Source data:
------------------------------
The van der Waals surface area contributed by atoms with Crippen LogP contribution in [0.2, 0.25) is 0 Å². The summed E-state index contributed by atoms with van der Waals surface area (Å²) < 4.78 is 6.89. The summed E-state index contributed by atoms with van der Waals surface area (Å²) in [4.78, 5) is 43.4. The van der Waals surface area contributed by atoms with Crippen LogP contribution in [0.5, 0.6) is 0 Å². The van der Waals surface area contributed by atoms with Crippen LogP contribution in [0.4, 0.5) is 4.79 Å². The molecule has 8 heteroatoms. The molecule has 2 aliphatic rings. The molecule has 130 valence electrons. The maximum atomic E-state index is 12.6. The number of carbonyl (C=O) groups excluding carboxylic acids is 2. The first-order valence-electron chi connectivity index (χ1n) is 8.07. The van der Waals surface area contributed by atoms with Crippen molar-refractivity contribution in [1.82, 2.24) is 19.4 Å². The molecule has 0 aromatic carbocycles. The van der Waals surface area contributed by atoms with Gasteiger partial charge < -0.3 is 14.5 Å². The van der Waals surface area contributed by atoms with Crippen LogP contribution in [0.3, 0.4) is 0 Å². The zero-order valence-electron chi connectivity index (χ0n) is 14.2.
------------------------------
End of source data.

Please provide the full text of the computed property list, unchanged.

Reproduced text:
The van der Waals surface area contributed by atoms with Crippen LogP contribution in [0.2, 0.25) is 0 Å². The summed E-state index contributed by atoms with van der Waals surface area (Å²) < 4.78 is 6.89. The summed E-state index contributed by atoms with van der Waals surface area (Å²) in [4.78, 5) is 43.4. The van der Waals surface area contributed by atoms with Crippen LogP contribution in [0.5, 0.6) is 0 Å². The van der Waals surface area contributed by atoms with Crippen LogP contribution in [0.4, 0.5) is 4.79 Å². The molecule has 8 heteroatoms. The molecule has 2 aliphatic rings. The molecule has 130 valence electrons. The maximum atomic E-state index is 12.6. The number of carbonyl (C=O) groups excluding carboxylic acids is 2. The first-order valence-electron chi connectivity index (χ1n) is 8.07. The van der Waals surface area contributed by atoms with Crippen molar-refractivity contribution in [1.82, 2.24) is 19.4 Å². The molecule has 0 aromatic carbocycles. The van der Waals surface area contributed by atoms with Gasteiger partial charge < -0.3 is 14.5 Å². The van der Waals surface area contributed by atoms with Crippen LogP contribution in [0.3, 0.4) is 0 Å². The zero-order valence-electron chi connectivity index (χ0n) is 14.2.